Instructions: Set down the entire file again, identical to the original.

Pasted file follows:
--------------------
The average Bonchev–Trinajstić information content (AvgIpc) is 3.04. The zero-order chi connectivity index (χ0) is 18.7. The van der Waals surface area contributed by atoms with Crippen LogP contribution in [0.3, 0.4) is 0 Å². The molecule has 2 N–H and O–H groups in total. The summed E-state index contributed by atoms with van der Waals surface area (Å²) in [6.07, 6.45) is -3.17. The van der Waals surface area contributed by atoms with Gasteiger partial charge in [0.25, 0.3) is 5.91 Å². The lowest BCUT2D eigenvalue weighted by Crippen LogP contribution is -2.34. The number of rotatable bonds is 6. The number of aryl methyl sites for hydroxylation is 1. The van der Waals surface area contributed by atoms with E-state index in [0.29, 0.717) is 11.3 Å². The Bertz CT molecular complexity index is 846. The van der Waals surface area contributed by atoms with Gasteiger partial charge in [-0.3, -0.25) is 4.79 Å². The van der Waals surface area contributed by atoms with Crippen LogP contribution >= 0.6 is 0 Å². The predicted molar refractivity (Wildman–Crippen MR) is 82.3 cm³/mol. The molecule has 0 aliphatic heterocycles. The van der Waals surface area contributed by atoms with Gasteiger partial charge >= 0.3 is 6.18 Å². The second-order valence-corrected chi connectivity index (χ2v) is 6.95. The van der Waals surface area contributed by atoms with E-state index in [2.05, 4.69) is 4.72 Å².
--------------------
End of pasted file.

The average Bonchev–Trinajstić information content (AvgIpc) is 3.04. The zero-order chi connectivity index (χ0) is 18.7. The van der Waals surface area contributed by atoms with Crippen LogP contribution in [0.3, 0.4) is 0 Å². The molecule has 2 N–H and O–H groups in total. The summed E-state index contributed by atoms with van der Waals surface area (Å²) in [6.07, 6.45) is -3.17. The van der Waals surface area contributed by atoms with Gasteiger partial charge in [0.25, 0.3) is 5.91 Å². The lowest BCUT2D eigenvalue weighted by Crippen LogP contribution is -2.34. The number of rotatable bonds is 6. The number of aryl methyl sites for hydroxylation is 1. The van der Waals surface area contributed by atoms with E-state index in [0.29, 0.717) is 11.3 Å². The Bertz CT molecular complexity index is 846. The van der Waals surface area contributed by atoms with Gasteiger partial charge in [-0.3, -0.25) is 4.79 Å². The van der Waals surface area contributed by atoms with Crippen LogP contribution >= 0.6 is 0 Å². The predicted molar refractivity (Wildman–Crippen MR) is 82.3 cm³/mol. The molecule has 0 aliphatic heterocycles. The van der Waals surface area contributed by atoms with Gasteiger partial charge >= 0.3 is 6.18 Å². The second-order valence-corrected chi connectivity index (χ2v) is 6.95. The van der Waals surface area contributed by atoms with E-state index in [2.05, 4.69) is 4.72 Å².